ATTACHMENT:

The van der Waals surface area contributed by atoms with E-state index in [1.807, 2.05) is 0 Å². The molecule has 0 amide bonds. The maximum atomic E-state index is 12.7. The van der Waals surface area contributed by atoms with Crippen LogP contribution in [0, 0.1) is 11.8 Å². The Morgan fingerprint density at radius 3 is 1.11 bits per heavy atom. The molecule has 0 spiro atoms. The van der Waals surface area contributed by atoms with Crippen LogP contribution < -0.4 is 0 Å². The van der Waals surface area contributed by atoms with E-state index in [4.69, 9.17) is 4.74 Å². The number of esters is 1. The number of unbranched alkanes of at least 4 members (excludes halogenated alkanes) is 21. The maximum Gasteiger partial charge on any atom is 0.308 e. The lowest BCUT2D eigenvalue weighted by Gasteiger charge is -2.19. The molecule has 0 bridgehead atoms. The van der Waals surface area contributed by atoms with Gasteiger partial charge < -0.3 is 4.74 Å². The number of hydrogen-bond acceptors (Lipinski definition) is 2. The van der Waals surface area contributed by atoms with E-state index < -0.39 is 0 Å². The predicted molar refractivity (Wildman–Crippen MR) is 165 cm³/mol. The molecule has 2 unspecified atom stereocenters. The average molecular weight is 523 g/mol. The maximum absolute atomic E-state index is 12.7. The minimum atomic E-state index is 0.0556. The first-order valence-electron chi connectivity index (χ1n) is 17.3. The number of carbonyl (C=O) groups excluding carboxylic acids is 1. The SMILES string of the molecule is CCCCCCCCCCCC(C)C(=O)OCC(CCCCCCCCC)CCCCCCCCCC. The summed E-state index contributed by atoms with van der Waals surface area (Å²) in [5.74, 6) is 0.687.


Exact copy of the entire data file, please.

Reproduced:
The van der Waals surface area contributed by atoms with E-state index in [1.807, 2.05) is 0 Å². The molecule has 0 amide bonds. The maximum atomic E-state index is 12.7. The van der Waals surface area contributed by atoms with Crippen LogP contribution in [0, 0.1) is 11.8 Å². The Morgan fingerprint density at radius 3 is 1.11 bits per heavy atom. The molecule has 0 spiro atoms. The van der Waals surface area contributed by atoms with Crippen LogP contribution < -0.4 is 0 Å². The van der Waals surface area contributed by atoms with E-state index in [4.69, 9.17) is 4.74 Å². The number of esters is 1. The number of unbranched alkanes of at least 4 members (excludes halogenated alkanes) is 21. The maximum Gasteiger partial charge on any atom is 0.308 e. The lowest BCUT2D eigenvalue weighted by Gasteiger charge is -2.19. The molecule has 0 bridgehead atoms. The van der Waals surface area contributed by atoms with Gasteiger partial charge < -0.3 is 4.74 Å². The number of hydrogen-bond acceptors (Lipinski definition) is 2. The van der Waals surface area contributed by atoms with E-state index < -0.39 is 0 Å². The predicted molar refractivity (Wildman–Crippen MR) is 165 cm³/mol. The molecule has 2 unspecified atom stereocenters. The average molecular weight is 523 g/mol. The maximum absolute atomic E-state index is 12.7. The minimum atomic E-state index is 0.0556. The first-order valence-electron chi connectivity index (χ1n) is 17.3. The number of carbonyl (C=O) groups excluding carboxylic acids is 1. The SMILES string of the molecule is CCCCCCCCCCCC(C)C(=O)OCC(CCCCCCCCC)CCCCCCCCCC. The summed E-state index contributed by atoms with van der Waals surface area (Å²) in [5.74, 6) is 0.687.